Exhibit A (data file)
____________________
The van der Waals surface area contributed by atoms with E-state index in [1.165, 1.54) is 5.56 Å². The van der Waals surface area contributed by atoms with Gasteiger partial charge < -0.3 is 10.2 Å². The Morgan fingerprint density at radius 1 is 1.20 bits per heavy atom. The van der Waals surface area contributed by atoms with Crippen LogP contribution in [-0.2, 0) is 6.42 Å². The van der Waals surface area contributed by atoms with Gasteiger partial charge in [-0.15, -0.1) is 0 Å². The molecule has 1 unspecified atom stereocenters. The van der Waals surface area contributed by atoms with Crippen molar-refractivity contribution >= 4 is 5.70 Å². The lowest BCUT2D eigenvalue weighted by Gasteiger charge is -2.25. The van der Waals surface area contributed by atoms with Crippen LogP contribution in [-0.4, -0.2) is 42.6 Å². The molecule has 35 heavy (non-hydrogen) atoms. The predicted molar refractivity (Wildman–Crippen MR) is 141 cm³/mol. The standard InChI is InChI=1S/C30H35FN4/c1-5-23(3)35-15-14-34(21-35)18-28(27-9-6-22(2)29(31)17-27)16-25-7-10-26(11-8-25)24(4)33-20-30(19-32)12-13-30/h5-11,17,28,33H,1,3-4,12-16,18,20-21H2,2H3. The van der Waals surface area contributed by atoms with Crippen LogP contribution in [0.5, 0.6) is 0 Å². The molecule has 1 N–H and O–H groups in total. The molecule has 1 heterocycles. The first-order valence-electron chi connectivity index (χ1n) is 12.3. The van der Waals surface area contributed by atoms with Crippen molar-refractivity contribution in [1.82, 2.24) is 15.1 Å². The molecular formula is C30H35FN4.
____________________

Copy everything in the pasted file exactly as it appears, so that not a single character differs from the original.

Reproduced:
The van der Waals surface area contributed by atoms with E-state index in [1.165, 1.54) is 5.56 Å². The van der Waals surface area contributed by atoms with Gasteiger partial charge < -0.3 is 10.2 Å². The Morgan fingerprint density at radius 1 is 1.20 bits per heavy atom. The van der Waals surface area contributed by atoms with Crippen LogP contribution in [-0.2, 0) is 6.42 Å². The van der Waals surface area contributed by atoms with Gasteiger partial charge in [-0.15, -0.1) is 0 Å². The molecule has 1 unspecified atom stereocenters. The van der Waals surface area contributed by atoms with Crippen molar-refractivity contribution >= 4 is 5.70 Å². The lowest BCUT2D eigenvalue weighted by Gasteiger charge is -2.25. The van der Waals surface area contributed by atoms with Crippen LogP contribution in [-0.4, -0.2) is 42.6 Å². The molecule has 35 heavy (non-hydrogen) atoms. The predicted molar refractivity (Wildman–Crippen MR) is 141 cm³/mol. The standard InChI is InChI=1S/C30H35FN4/c1-5-23(3)35-15-14-34(21-35)18-28(27-9-6-22(2)29(31)17-27)16-25-7-10-26(11-8-25)24(4)33-20-30(19-32)12-13-30/h5-11,17,28,33H,1,3-4,12-16,18,20-21H2,2H3. The van der Waals surface area contributed by atoms with Crippen LogP contribution in [0.5, 0.6) is 0 Å². The molecule has 1 N–H and O–H groups in total. The molecule has 1 heterocycles. The first-order valence-electron chi connectivity index (χ1n) is 12.3. The van der Waals surface area contributed by atoms with Crippen molar-refractivity contribution in [1.82, 2.24) is 15.1 Å². The molecular formula is C30H35FN4.